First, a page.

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Glucocorticoids (the molecular structure shown in Figure 1) are widely used in clinical practice as an important class of corticosteroids because of their broad spectrum of antipyretic and analgesic, anti-inflammatory and anti-allergic properties1. When glucocorticoids are included in cosmetics, they improve the smoothness and texture of skin, and prevent skin aging. However, long-term use of these drugs can cause skin thinning, redness and itching, as well as other conditions such as hyperglycemia, hypertension, osteoporosis, fetal abnormalities, diminished immune function and other side effects caused by absorption of the drug through the skin. The EU Cosmetic Regulations have clearly specified that glucocorticoids are prohibited substances in cosmetics. However, despite these regulations, some cosmetics manufacturers continue to add these banned substances in their products for treating skin conditions such as skin itching, seborrheic dermatitis, and even for whitening skin. Therefore, it is important to develop suitable analytical methods to determine glucocorticoids in cosmetics to ensure that the cosmetics products are safe for use.
Fig.1 Generic chemical structure of the glucocorticoids
The detection of trace components in a complex cosmetics matrix is difficult and requires inclusion of suitable sample pre-treatment techniques. Sample pretreatment refers to the process of extracting, purifying, concentrating, and transforming components. In general, almost 70-80% of the time in actual sample measurement is spent on sample pretreatment. After the procedure of sample treatment, impurities or coexisting components can be eliminated, the service life of the instrument can be prolonged, and the accuracy of the analysis can be improved. At present, there are many extraction methods for the determination of glucocorticoids in cosmetics. Conventional sample preparation methods are ultrasonic extraction (MSE), accelerated solvent extraction (ASE), microwave-assisted extraction (MAE) and solid-phase extraction (SPE).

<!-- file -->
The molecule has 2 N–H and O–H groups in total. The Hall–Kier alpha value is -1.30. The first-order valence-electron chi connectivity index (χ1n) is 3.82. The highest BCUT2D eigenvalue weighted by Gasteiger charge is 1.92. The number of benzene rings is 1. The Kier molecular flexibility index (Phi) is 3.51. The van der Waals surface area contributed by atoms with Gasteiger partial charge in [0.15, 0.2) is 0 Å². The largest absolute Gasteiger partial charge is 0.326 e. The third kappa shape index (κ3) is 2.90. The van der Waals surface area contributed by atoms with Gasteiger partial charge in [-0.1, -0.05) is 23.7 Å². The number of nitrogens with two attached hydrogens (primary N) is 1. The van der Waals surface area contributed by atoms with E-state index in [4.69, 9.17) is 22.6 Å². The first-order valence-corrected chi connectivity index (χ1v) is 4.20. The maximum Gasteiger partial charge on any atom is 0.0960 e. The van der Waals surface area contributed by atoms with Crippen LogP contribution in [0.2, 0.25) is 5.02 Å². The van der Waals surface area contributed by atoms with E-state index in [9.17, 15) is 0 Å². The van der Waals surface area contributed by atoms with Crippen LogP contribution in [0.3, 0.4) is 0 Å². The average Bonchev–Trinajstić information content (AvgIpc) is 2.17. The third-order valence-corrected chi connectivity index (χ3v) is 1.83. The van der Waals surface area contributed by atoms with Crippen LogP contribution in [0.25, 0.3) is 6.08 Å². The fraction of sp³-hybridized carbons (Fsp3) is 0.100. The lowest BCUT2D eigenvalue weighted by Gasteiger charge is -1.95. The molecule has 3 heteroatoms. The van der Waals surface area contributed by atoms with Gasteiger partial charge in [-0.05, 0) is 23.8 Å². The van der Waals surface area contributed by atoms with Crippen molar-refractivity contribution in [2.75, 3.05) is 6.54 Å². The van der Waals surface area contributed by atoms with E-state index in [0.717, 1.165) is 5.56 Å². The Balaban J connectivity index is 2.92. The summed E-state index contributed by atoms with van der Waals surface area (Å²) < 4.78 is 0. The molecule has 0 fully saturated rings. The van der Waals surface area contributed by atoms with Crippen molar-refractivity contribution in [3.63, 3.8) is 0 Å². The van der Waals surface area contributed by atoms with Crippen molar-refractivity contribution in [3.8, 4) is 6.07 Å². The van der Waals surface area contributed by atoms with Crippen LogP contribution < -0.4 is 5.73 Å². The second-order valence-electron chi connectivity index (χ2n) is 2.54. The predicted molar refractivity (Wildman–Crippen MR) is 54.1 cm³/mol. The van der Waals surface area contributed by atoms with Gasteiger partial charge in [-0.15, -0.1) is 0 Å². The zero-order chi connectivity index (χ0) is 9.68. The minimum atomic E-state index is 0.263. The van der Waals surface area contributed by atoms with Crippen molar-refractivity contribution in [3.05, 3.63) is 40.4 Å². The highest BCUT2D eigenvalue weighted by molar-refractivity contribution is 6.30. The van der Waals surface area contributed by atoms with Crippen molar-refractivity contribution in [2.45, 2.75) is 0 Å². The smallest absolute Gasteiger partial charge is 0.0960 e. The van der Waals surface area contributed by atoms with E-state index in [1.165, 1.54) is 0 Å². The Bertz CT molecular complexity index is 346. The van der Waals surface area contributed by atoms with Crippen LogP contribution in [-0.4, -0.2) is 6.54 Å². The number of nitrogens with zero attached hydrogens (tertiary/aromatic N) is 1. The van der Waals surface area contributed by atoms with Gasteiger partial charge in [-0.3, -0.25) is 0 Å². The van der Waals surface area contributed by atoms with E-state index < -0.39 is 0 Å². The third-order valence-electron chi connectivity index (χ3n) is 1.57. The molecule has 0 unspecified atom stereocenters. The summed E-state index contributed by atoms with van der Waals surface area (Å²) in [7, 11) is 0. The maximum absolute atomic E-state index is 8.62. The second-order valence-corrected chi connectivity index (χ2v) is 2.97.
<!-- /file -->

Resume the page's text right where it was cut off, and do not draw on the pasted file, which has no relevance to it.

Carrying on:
There are a great variety of glucocorticoids, of which the structure is similar and their content in cosmetics is often very low. Therefore, the accuracy and sensitivity of the methods to be adopted is the key to successful detection of the glucocorticoids in cosmetics. Now, the main methods for glucocorticoids detection in cosmetics are reversed-phase high performance liquid chromatography (RP-HPLC), gas chromatography mass spectrometry (GC-MS), high performance liquid chromatography diode array detector (HPLC-DAD), thin layer chromatography (TLC), ultra-performance liquid chromatography (UPLC), high performance liquid chromatography tandem mass spectrometry method (HPLC-MS) and capillary electrophoresis.
Gas Chromatography-Mass Spectrometry
GC-MS is one of the most widely employed techniques for the screening and confirmation analysis of glucocorticoids in biological matrices. The main advantage of this technique is the ideal combination of sensitivity, selectivity and capability to screen multiple analytes through a unique instrumental protocol. Luca Amendola presented a complete screening and confirmation analytical method for the direct determination of six endogenous and 17 synthetic glucocorticoids in human urine by GC-MS. As these compounds of glucocorticoids have extremely low volatility and thermal instability, it is necessary to modify their natural structure to form suitable derivatives before detection to overcome these drawbacks, which means that a derivatization process is necessary. After that, the relative retention times, base peaks, and other diagnostic m/z fragments are shown to be well suited for GC-MS analysis in the selected ion monitoring (SIM) mode.